What to do about a fixed-income allocation remains a lingering question for many investors.
On one side, the 30-plus-year bond rally is said to be over, and the outlook for returns in bonds is on the decline. On the other hand, Treasury yields continue to drop even as the Federal Reserve remains committed to pushing rates higher (yields drop when bond prices rise). So far this year, 10-year Treasury yields have slipped 5.3%.
So what’s an investor to do? Baby boomers retiring en masse will continue to need income; foreign investors will continue to look to the relative appeal of U.S. yields over their own; and the need for diversification, for de-risking portfolios and for preservation of capital isn’t going anywhere. All these trends will keep the bond market underpinned, bond managers say.
But consider broad fixed-income returns based on the Bloomberg Barclays Aggregate Bond Index (the Agg), in the past several years, as illustrated below. The trend is clearly downward:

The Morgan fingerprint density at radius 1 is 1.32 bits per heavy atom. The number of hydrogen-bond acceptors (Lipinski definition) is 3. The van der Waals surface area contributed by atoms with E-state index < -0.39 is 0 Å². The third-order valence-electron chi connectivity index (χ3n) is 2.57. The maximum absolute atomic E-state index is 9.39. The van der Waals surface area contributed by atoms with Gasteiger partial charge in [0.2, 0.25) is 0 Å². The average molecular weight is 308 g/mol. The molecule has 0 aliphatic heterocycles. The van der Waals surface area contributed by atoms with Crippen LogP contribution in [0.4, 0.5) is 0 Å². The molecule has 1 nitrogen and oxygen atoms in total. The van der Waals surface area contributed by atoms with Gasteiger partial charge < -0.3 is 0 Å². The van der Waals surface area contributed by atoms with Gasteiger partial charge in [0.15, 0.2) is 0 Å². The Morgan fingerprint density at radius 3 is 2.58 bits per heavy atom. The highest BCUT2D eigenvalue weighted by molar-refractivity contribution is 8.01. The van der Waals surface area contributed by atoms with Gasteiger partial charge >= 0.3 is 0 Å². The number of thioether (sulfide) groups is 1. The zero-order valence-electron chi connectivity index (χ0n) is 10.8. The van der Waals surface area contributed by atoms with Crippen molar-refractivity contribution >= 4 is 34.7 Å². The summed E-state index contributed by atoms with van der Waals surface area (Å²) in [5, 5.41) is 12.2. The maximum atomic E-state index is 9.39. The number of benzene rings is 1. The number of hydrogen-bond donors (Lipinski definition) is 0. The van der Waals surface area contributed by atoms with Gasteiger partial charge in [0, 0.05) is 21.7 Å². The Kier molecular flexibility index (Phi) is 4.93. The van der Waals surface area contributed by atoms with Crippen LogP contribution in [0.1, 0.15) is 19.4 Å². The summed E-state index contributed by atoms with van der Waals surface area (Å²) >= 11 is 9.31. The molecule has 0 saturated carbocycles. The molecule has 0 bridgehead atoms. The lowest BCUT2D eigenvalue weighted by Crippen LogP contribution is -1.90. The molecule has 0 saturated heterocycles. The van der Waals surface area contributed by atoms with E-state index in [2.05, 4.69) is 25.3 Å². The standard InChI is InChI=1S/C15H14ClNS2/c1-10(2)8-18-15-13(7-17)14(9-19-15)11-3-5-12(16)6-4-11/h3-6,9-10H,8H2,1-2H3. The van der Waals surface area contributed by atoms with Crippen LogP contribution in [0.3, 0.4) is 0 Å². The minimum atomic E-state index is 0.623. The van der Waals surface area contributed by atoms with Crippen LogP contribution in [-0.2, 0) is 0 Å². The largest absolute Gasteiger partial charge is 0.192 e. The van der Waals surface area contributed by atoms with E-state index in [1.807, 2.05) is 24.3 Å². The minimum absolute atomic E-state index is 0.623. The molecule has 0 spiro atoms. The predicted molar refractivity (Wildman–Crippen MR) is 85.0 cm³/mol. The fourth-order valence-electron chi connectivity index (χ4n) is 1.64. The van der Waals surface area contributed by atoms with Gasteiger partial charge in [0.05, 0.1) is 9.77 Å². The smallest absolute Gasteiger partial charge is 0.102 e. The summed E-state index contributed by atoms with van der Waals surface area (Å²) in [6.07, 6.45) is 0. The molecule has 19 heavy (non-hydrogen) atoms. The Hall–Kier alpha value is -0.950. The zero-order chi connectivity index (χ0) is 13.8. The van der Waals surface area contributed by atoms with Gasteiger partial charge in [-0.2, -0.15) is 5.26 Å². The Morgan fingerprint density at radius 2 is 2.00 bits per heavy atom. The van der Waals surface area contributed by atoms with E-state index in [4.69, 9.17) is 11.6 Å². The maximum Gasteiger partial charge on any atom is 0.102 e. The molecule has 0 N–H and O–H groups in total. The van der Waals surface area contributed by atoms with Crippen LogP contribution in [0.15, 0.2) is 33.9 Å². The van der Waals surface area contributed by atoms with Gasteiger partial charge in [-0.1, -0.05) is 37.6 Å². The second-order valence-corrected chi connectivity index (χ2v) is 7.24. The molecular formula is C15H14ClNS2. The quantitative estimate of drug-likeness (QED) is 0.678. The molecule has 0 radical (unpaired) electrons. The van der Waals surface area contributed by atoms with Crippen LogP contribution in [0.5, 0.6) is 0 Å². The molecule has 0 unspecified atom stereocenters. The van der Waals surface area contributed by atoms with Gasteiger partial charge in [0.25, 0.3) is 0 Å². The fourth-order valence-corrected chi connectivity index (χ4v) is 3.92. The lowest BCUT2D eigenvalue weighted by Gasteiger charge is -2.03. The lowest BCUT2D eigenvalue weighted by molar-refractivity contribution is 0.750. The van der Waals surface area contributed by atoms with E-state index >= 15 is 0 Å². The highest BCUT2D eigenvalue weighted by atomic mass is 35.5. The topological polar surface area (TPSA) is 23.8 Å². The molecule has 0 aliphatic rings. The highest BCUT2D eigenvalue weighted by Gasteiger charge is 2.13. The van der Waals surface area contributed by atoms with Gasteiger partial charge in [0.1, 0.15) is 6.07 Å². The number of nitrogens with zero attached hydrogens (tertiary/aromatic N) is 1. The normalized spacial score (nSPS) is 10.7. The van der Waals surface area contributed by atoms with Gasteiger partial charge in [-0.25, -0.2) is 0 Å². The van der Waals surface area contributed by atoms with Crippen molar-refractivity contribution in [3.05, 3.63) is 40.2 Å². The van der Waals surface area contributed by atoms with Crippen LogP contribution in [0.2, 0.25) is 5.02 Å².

Sources: Morningstar, Bloomberg
The Agg is one of the most widely used bond benchmarks in the fixed-income space, anchoring the largest bond ETF in the market today, the iShares Core U.S. Aggregate Bond ETF (AGG), with $48 billion in assets.
Active managers have been looking beyond the Agg benchmark in search of higher returns to meet investors’ income needs. Here’s how the price performance of the four most popular total bond ETFs stack up this year relative to iShares’ AGG. They include:
- SPDR DoubleLine Total Return Tactical ETF (TOTL), $3.4 billion in total assets; 0.55% expense ratio
- PIMCO Active Bond ETF (BOND), $2.04 billion in total assets; 0.56% expense ratio
- Fidelity Total Bond ETF (FBND), $278 million in total assets; 0.45% expense ratio
- Guggenheim Total Return Bond ETF (GTO), $37 million in total assets (the newest of the funds, having launched in 2016); 0.50% expense ratio
For the most part, on a price return perspective, they are all outpacing AGG, with FBND the laggard of the group this year. (Last year, FBND was the top performer.)
The active managers behind these ETFs tell us their best ideas—where they are finding alpha these days, and what parts of the fixed-income market they are avoiding.